The tight junction proteins claudin-3 and claudin-4 are highly expressed in endometrioid, serous papillary, and clear-cell EC [63], but less frequently found in normal endometrium [64]. Importantly, the intratumoral injection of cytotoxic Clostridium perfringens enterotoxin (CPE) that interacts with claudin-3 and claudin-4 in subcutaneous serous EC xenografts led to tumor disappearance and extended survival of animals [65], indicating that targeting claudin-3 and claudin-4 by CPE or other targeted treatment may efficiently suppress the progression of EC.

Folate receptor alpha (FOLR1, a membrane-bound molecule) and mesothelin (MSLN, a glycosyl-phosphatidylinositol-linked cell surface antigen) that are upregulated in ovarian carcinoma [66] are also upregulated in serous EC more frequently than in endometrioid EC [67]. The expression of FOLR1 cannot be observed in normal endometrium tissue [67], suggesting that FOLR1 may serve as a good tumor cell surface marker for targeted therapy, and antibodies against FOLR1 may facilitate tumor-specific cellular uptake of molecular drugs.

Trophoblast cell surface marker (Trop-2, a cell surface glycoprotein) is often overexpressed in various late stage epithelial tumor types with low or no expression in normal tissues [68]. Trop-2 is highly expressed in serous [69] and endometrioid EC [70]. Serous EC cell lines overexpressing Trop-2 show increased sensitivity to immunotherapy with hRS7, a humanized anti-Trop-2 monoclonal antibody [69]. Thus, Trop-2 would be an attractive target for EC immunotherapy.

Epithelial cell adhesion molecule (EpCAM) is overexpressed on malignant cells from a variety of different tumors and is considered as a reliable marker for tumor-initiating cells [71]. The cell surface expression of EpCAM is significantly higher among serous EC specimen compared to in normal endometrial tissue [72]. Serous EC cell lines that are positive for EpCAM exhibit high sensitivity to EpCAM antibody-mediated cytotoxicity, suggesting that EpCAM may represent a novel therapeutic target for serous EC.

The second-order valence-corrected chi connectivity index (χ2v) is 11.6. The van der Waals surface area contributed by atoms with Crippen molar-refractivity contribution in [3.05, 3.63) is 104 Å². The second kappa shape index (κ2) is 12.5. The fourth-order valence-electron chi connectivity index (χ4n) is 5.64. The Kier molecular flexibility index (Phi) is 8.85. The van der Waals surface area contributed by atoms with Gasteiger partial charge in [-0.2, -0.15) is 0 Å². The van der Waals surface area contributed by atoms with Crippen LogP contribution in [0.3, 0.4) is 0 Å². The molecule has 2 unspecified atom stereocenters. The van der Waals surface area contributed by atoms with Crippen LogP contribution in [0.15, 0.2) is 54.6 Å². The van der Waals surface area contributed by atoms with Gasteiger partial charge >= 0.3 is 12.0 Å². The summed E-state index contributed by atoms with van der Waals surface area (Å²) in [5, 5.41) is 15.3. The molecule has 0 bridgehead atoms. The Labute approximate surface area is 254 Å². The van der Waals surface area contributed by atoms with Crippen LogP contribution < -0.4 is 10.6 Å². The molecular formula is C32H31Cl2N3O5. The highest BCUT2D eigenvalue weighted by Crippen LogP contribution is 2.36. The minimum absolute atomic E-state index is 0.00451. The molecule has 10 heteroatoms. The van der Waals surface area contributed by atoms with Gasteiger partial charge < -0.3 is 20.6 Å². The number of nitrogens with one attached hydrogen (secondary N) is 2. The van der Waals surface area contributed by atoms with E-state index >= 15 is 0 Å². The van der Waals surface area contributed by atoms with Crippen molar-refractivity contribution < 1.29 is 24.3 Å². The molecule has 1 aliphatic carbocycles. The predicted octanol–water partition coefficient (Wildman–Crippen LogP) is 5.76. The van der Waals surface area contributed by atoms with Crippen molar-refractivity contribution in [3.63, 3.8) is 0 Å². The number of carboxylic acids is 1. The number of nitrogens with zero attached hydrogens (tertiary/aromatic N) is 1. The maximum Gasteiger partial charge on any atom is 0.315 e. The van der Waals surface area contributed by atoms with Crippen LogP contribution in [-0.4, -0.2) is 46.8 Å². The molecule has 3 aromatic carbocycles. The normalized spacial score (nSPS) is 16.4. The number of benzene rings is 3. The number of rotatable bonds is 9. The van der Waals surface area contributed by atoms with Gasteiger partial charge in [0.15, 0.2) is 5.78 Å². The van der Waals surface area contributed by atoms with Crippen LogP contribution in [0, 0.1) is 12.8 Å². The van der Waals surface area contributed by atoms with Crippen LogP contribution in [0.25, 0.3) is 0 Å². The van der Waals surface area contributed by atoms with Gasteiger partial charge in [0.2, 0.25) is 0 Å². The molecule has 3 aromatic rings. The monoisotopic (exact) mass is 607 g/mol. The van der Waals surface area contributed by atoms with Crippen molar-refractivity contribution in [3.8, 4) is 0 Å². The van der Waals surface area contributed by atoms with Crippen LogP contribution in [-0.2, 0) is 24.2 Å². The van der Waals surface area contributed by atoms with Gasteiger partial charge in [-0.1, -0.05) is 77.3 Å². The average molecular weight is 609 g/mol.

In normal epithelium, the expression of L1 cell adhesion molecule (L1CAM) is undetectable. However, overexpression of L1CAM has been reported in many types of carcinomas [73]. L1CAM has been defined as a key driver for tumor cell invasion and EMT [73]. Of interest, L1CAM was absent in normal endometrium and the vast majority of endometrioid EC, but it was strongly expressed in serous and clear-cell EC [74]. The combined treatment with L1CAM antibodies and chemotherapeutic drugs in pancreatic and ovarian carcinoma model systems in vivo reduced tumor growth more efficiently than treatment with the cytostatic drug alone [75], indicating the value of L1CAM as a target for chemosensitizer in anticancer therapy for aggressive EC.